Shabbat Shalom with a Heart Healthy Dose of Torah–Va-et’chanan
I am getting ready to attend my 40th high school reunion in about two months. Being 58 did not seem “old” until I realized that I finished high school four decades ago. In so many ways, they seem to have just blown by. When talking to old classmates recently located on social media, we start getting lost in nostalgia as we plan to see each other. Somewhere along the way, we start speaking about all that happened since and receive that wake-up call that makes us question whether or not we really ever paid attention to each other. Back then, it seems as though we all had so much in common. In a language of almost solidarity, we turned our tassels at graduation pledging to be Valley Vikings, forever.
Of course, we then all went our separate ways. Over the course of these 40 years, life has tossed us in all different directions. I am alarmed at the number of classmates who have left their earthly course. I am also somewhat amused, disturbed, concerned, thrilled, confused, and delighted at the twists and turns we have all traveled. The bully who has gone around apologizing to everyone after he came terms with his own situation, the “stoners” who are now conservative politicians, and the “most likely to succeed (or fail)” who are in polar opposite worlds from anything we could have imagined. The folks who hear that I am a Rabbi find the prospect hysterical (of course, there are days I still do, as well).
The innocence with which we left high school is gone. Looking back, the signs of all the things we now know or dismiss were there. Even as our classes, organizations, teams and friend groups seemed integrated and normal back then, we have the experience now, to know better. Racism was alive and well. We had an annual race riot that lasted a week. Coaches refused to let anyone who participated play. Men objectified women. Locker room talk was never appropriate, but it was rampant and sometimes ugly. As a Jew, I was the other in several situations. A friend accused me of bullying him because I objected to a graduation prayer that was going to be uniquely Christian … excluding all others from God that day. Somehow, though, with all of these very real stories, we celebrated sharing the pride of being Valley Vikings, forever.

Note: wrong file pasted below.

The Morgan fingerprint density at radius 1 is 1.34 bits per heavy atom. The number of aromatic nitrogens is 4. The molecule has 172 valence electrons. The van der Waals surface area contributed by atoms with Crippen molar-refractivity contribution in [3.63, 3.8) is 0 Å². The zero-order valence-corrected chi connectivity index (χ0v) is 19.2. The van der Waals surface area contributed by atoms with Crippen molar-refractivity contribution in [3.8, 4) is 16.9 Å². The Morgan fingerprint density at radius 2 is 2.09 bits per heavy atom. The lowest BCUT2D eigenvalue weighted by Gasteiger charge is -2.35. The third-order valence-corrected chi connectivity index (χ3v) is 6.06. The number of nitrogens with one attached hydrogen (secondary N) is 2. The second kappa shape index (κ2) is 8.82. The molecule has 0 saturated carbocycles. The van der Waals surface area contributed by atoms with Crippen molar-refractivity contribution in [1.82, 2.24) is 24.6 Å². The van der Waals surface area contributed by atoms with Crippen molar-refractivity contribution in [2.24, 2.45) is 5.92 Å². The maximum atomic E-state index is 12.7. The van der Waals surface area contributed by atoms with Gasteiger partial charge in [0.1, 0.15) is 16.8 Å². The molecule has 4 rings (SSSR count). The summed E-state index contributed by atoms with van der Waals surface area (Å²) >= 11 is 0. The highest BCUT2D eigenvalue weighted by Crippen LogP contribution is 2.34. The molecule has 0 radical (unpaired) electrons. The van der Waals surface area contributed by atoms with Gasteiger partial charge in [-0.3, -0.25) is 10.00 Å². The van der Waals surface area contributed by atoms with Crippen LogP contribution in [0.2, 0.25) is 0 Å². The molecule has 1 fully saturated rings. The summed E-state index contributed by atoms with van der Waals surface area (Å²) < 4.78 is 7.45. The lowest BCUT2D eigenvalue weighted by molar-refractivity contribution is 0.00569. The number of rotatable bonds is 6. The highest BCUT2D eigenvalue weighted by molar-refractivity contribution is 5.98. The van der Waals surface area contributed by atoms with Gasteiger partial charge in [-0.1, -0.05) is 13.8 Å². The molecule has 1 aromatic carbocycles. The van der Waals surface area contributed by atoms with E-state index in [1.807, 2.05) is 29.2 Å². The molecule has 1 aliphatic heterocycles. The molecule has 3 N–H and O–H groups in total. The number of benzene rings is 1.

Through all this reminiscence and perspectivization (is that a word?), I look at some our conversations now and have had to remind myself that there is a place in our lives where we did share so much, and even with the struggles, we found celebration in each other’s arms over the course of our four years. Certainly now, as this nation has polarized so many of us, I believe we need to think back to a time when the differences between what we believed and where we came from did not stop most of us from appreciating each other as human beings.
This week’s Torah portion includes a “retelling” of the “10 Commandments.” I always think of how they complement each other, teaching general precepts that transcend religion. Each speaks about sacred relationships; the way in which we are supposed to dignify each other. As I think about it, we have a lot of folks who push their own understanding of these commandments on each other, ignoring that this “push” only demeans each other’s dignity. The people who, in the name of God, now justify dismissing other people just don’t get it. Going back to school, we were, in all of our diversity, all Valley Vikings. It would be unthinkable to tell anyone from our group that they no longer qualify. Students transferred in, some citizen, some not, but each became part of our class “family.” No differently, our nation belongs to all of us, and by “us” I mean everybody. The National framers officially amended the United States Constitution to state that the inalienable rights included in the Bill of Rights get guaranteed for all people, not just all citizens or properly documents immigrants. I fail to see how so many people can quote the “10 Commandments” and then be okay tearing apart each other’s dignity.
Remember the command, “THOU SHALL NOT TAKE GOD’S NAME IN VAIN?” How can someone claim to honor the God of love, and rip apart another human being also created by God, and claim that this is love? No wonder religion gets a bad rap. It’s time for us to be more faithful. It’s time for us to show a whole lot more love … for everybody, not just with those who agree with us. Shabbat Shalom.